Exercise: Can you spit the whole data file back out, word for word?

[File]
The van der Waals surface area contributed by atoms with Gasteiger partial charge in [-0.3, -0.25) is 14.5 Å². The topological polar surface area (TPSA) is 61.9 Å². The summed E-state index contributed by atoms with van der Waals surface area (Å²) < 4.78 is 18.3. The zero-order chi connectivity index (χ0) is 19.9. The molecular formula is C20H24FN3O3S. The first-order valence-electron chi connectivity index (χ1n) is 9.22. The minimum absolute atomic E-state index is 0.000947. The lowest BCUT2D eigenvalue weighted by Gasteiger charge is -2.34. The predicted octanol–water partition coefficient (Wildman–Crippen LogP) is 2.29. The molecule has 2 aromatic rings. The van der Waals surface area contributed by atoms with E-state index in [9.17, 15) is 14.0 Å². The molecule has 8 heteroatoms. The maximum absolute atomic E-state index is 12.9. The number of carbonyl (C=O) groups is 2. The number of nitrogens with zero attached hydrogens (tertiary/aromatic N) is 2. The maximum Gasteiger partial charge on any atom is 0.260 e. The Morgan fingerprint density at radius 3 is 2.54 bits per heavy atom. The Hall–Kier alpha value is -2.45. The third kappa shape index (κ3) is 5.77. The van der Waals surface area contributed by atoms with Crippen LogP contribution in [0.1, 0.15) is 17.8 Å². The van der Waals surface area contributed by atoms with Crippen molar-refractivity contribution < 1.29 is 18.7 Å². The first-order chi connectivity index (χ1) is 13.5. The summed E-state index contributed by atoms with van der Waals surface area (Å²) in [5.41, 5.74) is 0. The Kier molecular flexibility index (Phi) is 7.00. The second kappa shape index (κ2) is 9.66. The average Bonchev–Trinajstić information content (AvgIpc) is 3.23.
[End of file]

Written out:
The van der Waals surface area contributed by atoms with Gasteiger partial charge in [-0.3, -0.25) is 14.5 Å². The topological polar surface area (TPSA) is 61.9 Å². The summed E-state index contributed by atoms with van der Waals surface area (Å²) < 4.78 is 18.3. The zero-order chi connectivity index (χ0) is 19.9. The molecular formula is C20H24FN3O3S. The first-order valence-electron chi connectivity index (χ1n) is 9.22. The minimum absolute atomic E-state index is 0.000947. The lowest BCUT2D eigenvalue weighted by Gasteiger charge is -2.34. The predicted octanol–water partition coefficient (Wildman–Crippen LogP) is 2.29. The molecule has 2 aromatic rings. The van der Waals surface area contributed by atoms with E-state index in [9.17, 15) is 14.0 Å². The molecule has 8 heteroatoms. The maximum absolute atomic E-state index is 12.9. The number of carbonyl (C=O) groups is 2. The number of nitrogens with zero attached hydrogens (tertiary/aromatic N) is 2. The maximum Gasteiger partial charge on any atom is 0.260 e. The Morgan fingerprint density at radius 3 is 2.54 bits per heavy atom. The Hall–Kier alpha value is -2.45. The third kappa shape index (κ3) is 5.77. The van der Waals surface area contributed by atoms with Crippen LogP contribution in [0.1, 0.15) is 17.8 Å². The van der Waals surface area contributed by atoms with Crippen molar-refractivity contribution < 1.29 is 18.7 Å². The first-order chi connectivity index (χ1) is 13.5. The summed E-state index contributed by atoms with van der Waals surface area (Å²) in [5.41, 5.74) is 0. The Kier molecular flexibility index (Phi) is 7.00. The second kappa shape index (κ2) is 9.66. The average Bonchev–Trinajstić information content (AvgIpc) is 3.23.